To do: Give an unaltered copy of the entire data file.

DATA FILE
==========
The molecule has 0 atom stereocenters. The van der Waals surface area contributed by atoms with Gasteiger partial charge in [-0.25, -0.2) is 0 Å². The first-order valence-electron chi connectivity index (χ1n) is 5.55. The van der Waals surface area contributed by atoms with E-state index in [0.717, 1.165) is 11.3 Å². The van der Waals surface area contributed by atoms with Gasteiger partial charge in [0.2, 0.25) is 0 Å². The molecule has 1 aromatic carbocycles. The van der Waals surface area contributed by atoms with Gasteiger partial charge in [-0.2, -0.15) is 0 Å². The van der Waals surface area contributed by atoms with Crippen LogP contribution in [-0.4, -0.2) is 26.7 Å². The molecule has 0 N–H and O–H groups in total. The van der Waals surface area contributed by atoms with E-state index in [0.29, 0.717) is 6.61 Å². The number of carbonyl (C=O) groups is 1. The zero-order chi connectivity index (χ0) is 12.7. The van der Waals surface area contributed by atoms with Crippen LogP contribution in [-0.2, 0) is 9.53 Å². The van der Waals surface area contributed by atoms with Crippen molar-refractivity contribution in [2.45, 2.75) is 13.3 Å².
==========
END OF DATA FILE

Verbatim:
The molecule has 0 atom stereocenters. The van der Waals surface area contributed by atoms with Gasteiger partial charge in [-0.25, -0.2) is 0 Å². The first-order valence-electron chi connectivity index (χ1n) is 5.55. The van der Waals surface area contributed by atoms with E-state index in [0.717, 1.165) is 11.3 Å². The van der Waals surface area contributed by atoms with Gasteiger partial charge in [0.2, 0.25) is 0 Å². The molecule has 1 aromatic carbocycles. The van der Waals surface area contributed by atoms with Gasteiger partial charge in [-0.2, -0.15) is 0 Å². The van der Waals surface area contributed by atoms with Crippen LogP contribution in [-0.4, -0.2) is 26.7 Å². The molecule has 0 N–H and O–H groups in total. The van der Waals surface area contributed by atoms with E-state index in [0.29, 0.717) is 6.61 Å². The number of carbonyl (C=O) groups is 1. The zero-order chi connectivity index (χ0) is 12.7. The van der Waals surface area contributed by atoms with Crippen LogP contribution in [-0.2, 0) is 9.53 Å². The van der Waals surface area contributed by atoms with Crippen molar-refractivity contribution in [2.45, 2.75) is 13.3 Å².